• HBS AngelsNYC

Five Things to Consider When Pitching To Angel Investors

Author - Anthony Gellert (AB '92, MBA '97) - President & Founder of Livingston Capital Management, Treasurer of HBS Alumni Angels of Greater New York

It’s just eight minutes. You have eight minutes to pitch your life’s work, your vision, and your dream. To total strangers. Who will likely see a lot of other pitches on the same day they see yours. Who might be in the middle of eating a meal or texting an angry spouse. And who probably invest only a few times per year.



The quality of your pitch really matters.


Like my colleagues at the Harvard Business School Alumni Angels of Greater New York, I have seen hundreds of pitches in the seven years that I have been an active angel investor. There are clear do's and don’ts.


Here are five things to consider:


First, follow what I call the golden structure of a pitch:


1. Current problem in the world

2. Your solution to that problem

3. The business around your solution (e.g. unit economics, competitors, etc.)

4. The terms of your deal and progress of your fundraise

5. Your team


Of course there are important details that you might add to these sections. Maybe you are a Healthcare startup and you’ve received grants from the government. That goes in section three. Maybe you already have a viable product. The details of that might go in section two. Like a screenshot of your software, a demo, etc. But stick to this structure. This rhythm.


This is how investors listen. These are the empty research receptacles in their head ready to be filled by you. In that golden order. If you stray from this, investors will tune out and just wait for the next pitch.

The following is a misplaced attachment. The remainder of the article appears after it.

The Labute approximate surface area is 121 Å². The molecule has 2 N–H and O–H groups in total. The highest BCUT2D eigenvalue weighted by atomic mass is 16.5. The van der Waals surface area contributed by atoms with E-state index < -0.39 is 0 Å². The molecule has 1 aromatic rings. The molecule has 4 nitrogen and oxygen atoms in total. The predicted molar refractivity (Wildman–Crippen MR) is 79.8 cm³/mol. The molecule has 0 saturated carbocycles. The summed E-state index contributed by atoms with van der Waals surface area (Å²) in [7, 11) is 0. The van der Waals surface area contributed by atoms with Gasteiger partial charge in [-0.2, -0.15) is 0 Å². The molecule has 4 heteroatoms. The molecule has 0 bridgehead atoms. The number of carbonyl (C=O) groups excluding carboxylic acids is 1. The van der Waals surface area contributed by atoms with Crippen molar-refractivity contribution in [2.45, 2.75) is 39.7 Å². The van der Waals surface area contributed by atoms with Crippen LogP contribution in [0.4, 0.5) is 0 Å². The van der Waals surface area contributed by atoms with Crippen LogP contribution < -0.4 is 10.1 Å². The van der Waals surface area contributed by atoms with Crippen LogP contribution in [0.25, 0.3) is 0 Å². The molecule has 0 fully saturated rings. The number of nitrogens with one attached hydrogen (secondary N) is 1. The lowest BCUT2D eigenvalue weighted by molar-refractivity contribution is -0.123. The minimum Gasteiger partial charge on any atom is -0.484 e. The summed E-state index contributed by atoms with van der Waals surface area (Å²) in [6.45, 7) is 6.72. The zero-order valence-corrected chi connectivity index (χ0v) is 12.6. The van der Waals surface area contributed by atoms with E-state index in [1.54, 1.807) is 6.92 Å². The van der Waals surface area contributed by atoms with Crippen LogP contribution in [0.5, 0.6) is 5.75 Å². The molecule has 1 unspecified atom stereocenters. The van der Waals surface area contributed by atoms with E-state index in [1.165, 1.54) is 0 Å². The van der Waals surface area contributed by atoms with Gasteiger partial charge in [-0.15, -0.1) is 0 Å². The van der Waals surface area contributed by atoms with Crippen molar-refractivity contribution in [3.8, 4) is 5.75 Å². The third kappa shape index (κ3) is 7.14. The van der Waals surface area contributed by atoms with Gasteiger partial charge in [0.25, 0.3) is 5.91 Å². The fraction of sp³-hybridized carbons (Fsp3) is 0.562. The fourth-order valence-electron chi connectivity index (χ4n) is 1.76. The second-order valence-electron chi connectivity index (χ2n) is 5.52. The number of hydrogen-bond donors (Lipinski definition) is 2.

Second, get the technology of your presentation right.


Does your file properly display on other computers? Or do the graphics short circuit when you use another laptop or a different version of the presentation software? Are you SURE your embedded video will work? In the depths of a strange conference room on a strange laptop? On second thought, you should skip the embedded video. No one will trust you to run a company if you can’t nail down a PowerPoint presentation.


Third, be transparent about everything, starting with your terms.


If you already have some of your round filled, report those terms. If you don’t, tell your audience the terms you have in mind but that they are not set in stone. And you don’t want a 'gotcha' moment during due diligence. Like a person reported as an employee in your pitch deck who really is just a very part-time advisor.


Fourth, stick to the story of your company, not the story of yourself.


You are pitching a startup, not your biography. If you say things like “in my former life” or “I learned a lot” your pitch is off track.


And last, you need to say the word “no” at some point.


No company does everything for every customer. For example, you might get questions asking about long shot markets or unlikely new customers. The answer to some of these questions should be “no, we aren’t targeting that at the moment.”


Entrepreneurs who say “yes” to every question are not being realistic and might be trying to boil the ocean. As an aside, don’t compliment us on our questions. The room will likely have decades of collective investment experience. We don’t need the affirmation. Some questions might be lousy, but most will be on point. A result of a lot of investment scars. “Great questions” is not a great start to any answer.


Finally, congratulations. You’ve begun something very hard. And we are in a room with you because we think what you do matters. We are on your side.


Are you an entrepreneur seeking angel funding? Learn more about how to apply to pitch to the HBS Alumni Angels of Greater New York.



Author - Anthony Gellert (AB '92, MBA '97) - President & Founder of Livingston Capital Management, Treasurer of HBS Alumni Angels of Greater New York.

Anthony is the President and Founder of Livingston Capital Management, an investment partnership based in New York City. Prior to his founding of Livingston Capital, he covered healthcare services and industrial services at Cobalt Capital Management and before that was an analyst at Kingdon Capital Management.